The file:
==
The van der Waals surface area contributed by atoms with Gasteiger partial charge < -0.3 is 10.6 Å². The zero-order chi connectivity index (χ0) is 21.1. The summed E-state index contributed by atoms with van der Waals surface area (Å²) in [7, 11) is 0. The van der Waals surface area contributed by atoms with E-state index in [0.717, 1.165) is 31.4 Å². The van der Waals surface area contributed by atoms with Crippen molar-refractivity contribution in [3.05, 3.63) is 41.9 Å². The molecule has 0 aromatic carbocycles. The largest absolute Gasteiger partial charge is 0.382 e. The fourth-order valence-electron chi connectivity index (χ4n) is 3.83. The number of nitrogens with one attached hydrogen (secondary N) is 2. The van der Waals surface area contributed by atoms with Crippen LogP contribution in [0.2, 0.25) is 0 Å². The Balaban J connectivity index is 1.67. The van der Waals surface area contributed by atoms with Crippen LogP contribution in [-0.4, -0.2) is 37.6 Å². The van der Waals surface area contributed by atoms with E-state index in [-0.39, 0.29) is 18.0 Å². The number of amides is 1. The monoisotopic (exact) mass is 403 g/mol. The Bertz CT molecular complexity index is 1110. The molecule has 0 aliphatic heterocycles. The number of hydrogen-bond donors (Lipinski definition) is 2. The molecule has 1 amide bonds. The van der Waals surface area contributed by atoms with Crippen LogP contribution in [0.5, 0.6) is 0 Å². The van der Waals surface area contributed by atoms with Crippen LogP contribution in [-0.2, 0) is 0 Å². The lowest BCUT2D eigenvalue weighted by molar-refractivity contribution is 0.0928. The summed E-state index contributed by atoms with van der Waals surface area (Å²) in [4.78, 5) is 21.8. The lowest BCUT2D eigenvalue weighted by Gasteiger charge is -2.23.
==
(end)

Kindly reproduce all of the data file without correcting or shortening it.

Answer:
The van der Waals surface area contributed by atoms with Gasteiger partial charge < -0.3 is 10.6 Å². The zero-order chi connectivity index (χ0) is 21.1. The summed E-state index contributed by atoms with van der Waals surface area (Å²) in [7, 11) is 0. The van der Waals surface area contributed by atoms with E-state index in [0.717, 1.165) is 31.4 Å². The van der Waals surface area contributed by atoms with Crippen molar-refractivity contribution in [3.05, 3.63) is 41.9 Å². The molecule has 0 aromatic carbocycles. The largest absolute Gasteiger partial charge is 0.382 e. The fourth-order valence-electron chi connectivity index (χ4n) is 3.83. The number of nitrogens with one attached hydrogen (secondary N) is 2. The van der Waals surface area contributed by atoms with Crippen LogP contribution in [0.2, 0.25) is 0 Å². The Balaban J connectivity index is 1.67. The van der Waals surface area contributed by atoms with Crippen LogP contribution in [-0.4, -0.2) is 37.6 Å². The van der Waals surface area contributed by atoms with E-state index in [-0.39, 0.29) is 18.0 Å². The number of amides is 1. The monoisotopic (exact) mass is 403 g/mol. The Bertz CT molecular complexity index is 1110. The molecule has 0 aliphatic heterocycles. The number of hydrogen-bond donors (Lipinski definition) is 2. The molecule has 1 amide bonds. The van der Waals surface area contributed by atoms with Crippen LogP contribution in [0.5, 0.6) is 0 Å². The van der Waals surface area contributed by atoms with Crippen LogP contribution in [-0.2, 0) is 0 Å². The lowest BCUT2D eigenvalue weighted by molar-refractivity contribution is 0.0928. The summed E-state index contributed by atoms with van der Waals surface area (Å²) in [4.78, 5) is 21.8. The lowest BCUT2D eigenvalue weighted by Gasteiger charge is -2.23.